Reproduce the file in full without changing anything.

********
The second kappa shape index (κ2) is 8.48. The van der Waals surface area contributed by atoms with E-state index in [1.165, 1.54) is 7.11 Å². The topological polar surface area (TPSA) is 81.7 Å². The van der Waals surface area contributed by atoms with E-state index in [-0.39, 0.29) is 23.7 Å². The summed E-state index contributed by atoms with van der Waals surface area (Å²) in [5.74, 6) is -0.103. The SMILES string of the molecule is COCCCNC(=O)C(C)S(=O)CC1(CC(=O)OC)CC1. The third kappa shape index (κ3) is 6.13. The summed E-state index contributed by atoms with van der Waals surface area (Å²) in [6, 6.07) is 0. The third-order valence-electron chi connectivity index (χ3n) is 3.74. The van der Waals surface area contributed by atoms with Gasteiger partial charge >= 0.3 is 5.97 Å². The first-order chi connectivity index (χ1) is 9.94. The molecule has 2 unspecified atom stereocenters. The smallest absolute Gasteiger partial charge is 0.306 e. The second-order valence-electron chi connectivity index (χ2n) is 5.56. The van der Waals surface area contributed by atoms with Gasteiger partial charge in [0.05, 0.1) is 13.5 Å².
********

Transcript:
The second kappa shape index (κ2) is 8.48. The van der Waals surface area contributed by atoms with E-state index in [1.165, 1.54) is 7.11 Å². The topological polar surface area (TPSA) is 81.7 Å². The van der Waals surface area contributed by atoms with E-state index in [-0.39, 0.29) is 23.7 Å². The summed E-state index contributed by atoms with van der Waals surface area (Å²) in [5.74, 6) is -0.103. The SMILES string of the molecule is COCCCNC(=O)C(C)S(=O)CC1(CC(=O)OC)CC1. The third kappa shape index (κ3) is 6.13. The summed E-state index contributed by atoms with van der Waals surface area (Å²) in [6, 6.07) is 0. The third-order valence-electron chi connectivity index (χ3n) is 3.74. The van der Waals surface area contributed by atoms with Gasteiger partial charge >= 0.3 is 5.97 Å². The first-order chi connectivity index (χ1) is 9.94. The molecule has 2 unspecified atom stereocenters. The smallest absolute Gasteiger partial charge is 0.306 e. The second-order valence-electron chi connectivity index (χ2n) is 5.56. The van der Waals surface area contributed by atoms with Gasteiger partial charge in [0.05, 0.1) is 13.5 Å².